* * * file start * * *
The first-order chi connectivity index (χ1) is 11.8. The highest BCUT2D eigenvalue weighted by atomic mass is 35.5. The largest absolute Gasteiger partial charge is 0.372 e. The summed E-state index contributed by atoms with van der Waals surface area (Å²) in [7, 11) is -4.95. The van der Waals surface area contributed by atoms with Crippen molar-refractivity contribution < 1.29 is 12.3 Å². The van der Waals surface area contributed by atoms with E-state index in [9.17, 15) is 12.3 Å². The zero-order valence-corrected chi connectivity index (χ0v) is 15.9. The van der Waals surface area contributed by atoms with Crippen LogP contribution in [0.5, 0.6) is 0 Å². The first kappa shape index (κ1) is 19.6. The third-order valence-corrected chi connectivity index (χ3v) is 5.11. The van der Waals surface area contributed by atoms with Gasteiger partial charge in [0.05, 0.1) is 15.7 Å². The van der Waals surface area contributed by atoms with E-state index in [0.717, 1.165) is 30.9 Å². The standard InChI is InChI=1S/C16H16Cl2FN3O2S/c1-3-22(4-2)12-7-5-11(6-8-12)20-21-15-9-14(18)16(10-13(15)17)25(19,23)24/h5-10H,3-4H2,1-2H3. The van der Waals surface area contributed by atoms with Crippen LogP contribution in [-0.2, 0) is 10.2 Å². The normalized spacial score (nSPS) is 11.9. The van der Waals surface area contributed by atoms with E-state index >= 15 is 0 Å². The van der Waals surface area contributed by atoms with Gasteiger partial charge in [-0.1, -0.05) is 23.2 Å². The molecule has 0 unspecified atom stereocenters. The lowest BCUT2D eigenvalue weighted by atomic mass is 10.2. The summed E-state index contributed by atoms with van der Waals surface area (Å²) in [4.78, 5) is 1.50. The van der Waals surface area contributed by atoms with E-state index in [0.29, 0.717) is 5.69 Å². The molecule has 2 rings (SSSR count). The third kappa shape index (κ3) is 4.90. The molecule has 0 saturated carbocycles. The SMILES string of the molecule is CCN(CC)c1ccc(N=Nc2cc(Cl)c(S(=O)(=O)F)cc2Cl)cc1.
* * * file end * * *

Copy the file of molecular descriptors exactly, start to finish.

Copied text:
The first-order chi connectivity index (χ1) is 11.8. The highest BCUT2D eigenvalue weighted by atomic mass is 35.5. The largest absolute Gasteiger partial charge is 0.372 e. The summed E-state index contributed by atoms with van der Waals surface area (Å²) in [7, 11) is -4.95. The van der Waals surface area contributed by atoms with Crippen molar-refractivity contribution < 1.29 is 12.3 Å². The van der Waals surface area contributed by atoms with E-state index in [9.17, 15) is 12.3 Å². The zero-order valence-corrected chi connectivity index (χ0v) is 15.9. The van der Waals surface area contributed by atoms with Crippen LogP contribution in [0.5, 0.6) is 0 Å². The first kappa shape index (κ1) is 19.6. The third-order valence-corrected chi connectivity index (χ3v) is 5.11. The van der Waals surface area contributed by atoms with Gasteiger partial charge in [0.05, 0.1) is 15.7 Å². The van der Waals surface area contributed by atoms with E-state index in [0.717, 1.165) is 30.9 Å². The standard InChI is InChI=1S/C16H16Cl2FN3O2S/c1-3-22(4-2)12-7-5-11(6-8-12)20-21-15-9-14(18)16(10-13(15)17)25(19,23)24/h5-10H,3-4H2,1-2H3. The van der Waals surface area contributed by atoms with Crippen LogP contribution in [-0.2, 0) is 10.2 Å². The normalized spacial score (nSPS) is 11.9. The van der Waals surface area contributed by atoms with E-state index >= 15 is 0 Å². The van der Waals surface area contributed by atoms with Gasteiger partial charge in [-0.1, -0.05) is 23.2 Å². The molecule has 0 unspecified atom stereocenters. The lowest BCUT2D eigenvalue weighted by atomic mass is 10.2. The summed E-state index contributed by atoms with van der Waals surface area (Å²) in [4.78, 5) is 1.50. The van der Waals surface area contributed by atoms with E-state index in [0.29, 0.717) is 5.69 Å². The molecule has 2 rings (SSSR count). The third kappa shape index (κ3) is 4.90. The molecule has 0 saturated carbocycles. The SMILES string of the molecule is CCN(CC)c1ccc(N=Nc2cc(Cl)c(S(=O)(=O)F)cc2Cl)cc1.